Microsoft provides some interesting statistics in their report regarding attacks on allied governments outside of Ukraine. Notably, since the start of the war, Russia had seen a 29 percent success rate when attempting to gain initial access to targeted organizations, with Poland being the top target geography, and following a successful intrusion they were able to exfiltrate an organization’s data 25 percent of the time. 

Perhaps most interestingly, the report details Russia’s complex and deep-rooted global cyber-influence operations coordinated in support of the war effort and their goals in the various targeted geographies and spheres of influence. It shows how Russia deployed different narratives and “fake news” similarly to how they deploy malware, and how the information war and cyberwar go hand-in-hand. It certainly shed further light on why I was seeing different headlines depending on the language in which I was reading the news.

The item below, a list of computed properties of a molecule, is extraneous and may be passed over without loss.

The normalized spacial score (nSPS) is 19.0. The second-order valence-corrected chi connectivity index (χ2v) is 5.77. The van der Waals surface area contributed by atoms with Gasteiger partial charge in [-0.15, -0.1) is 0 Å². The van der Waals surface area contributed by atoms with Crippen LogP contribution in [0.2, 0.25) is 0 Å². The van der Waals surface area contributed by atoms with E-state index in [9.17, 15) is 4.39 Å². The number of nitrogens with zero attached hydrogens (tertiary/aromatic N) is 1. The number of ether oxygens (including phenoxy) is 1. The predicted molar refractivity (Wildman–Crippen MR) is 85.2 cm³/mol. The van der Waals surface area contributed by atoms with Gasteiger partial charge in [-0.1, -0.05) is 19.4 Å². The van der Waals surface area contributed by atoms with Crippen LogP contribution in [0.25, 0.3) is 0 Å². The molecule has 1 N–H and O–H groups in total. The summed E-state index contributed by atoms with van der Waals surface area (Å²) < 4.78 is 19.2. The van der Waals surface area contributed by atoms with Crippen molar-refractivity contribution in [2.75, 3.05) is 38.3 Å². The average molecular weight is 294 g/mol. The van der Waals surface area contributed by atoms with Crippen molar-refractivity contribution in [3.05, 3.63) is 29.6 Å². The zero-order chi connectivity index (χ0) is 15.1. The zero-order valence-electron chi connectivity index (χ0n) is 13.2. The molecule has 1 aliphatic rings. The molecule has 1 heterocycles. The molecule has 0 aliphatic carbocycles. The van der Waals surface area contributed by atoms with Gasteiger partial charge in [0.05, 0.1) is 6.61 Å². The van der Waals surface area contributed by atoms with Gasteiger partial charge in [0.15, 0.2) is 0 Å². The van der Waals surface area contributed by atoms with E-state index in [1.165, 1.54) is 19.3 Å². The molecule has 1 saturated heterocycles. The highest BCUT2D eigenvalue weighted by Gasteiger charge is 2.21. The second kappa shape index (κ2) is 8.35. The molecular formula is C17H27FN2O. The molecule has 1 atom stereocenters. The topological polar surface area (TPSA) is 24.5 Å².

Most importantly, the report shows how both the public and private sectors must work together to increase their cyber defensive capabilities, and calls for a coordinated and comprehensive strategy to strengthen defenses against the full range of cyber destructive, espionage, and influence operations.

Overall, the report is a comprehensive and insightful review of the cyberwar in Ukraine, a topic often presented in too little or too much detail, and is certainly required reading for any threat intelligence professional!

Check out Microsoft’s report here

Chris – Chaos in Crypto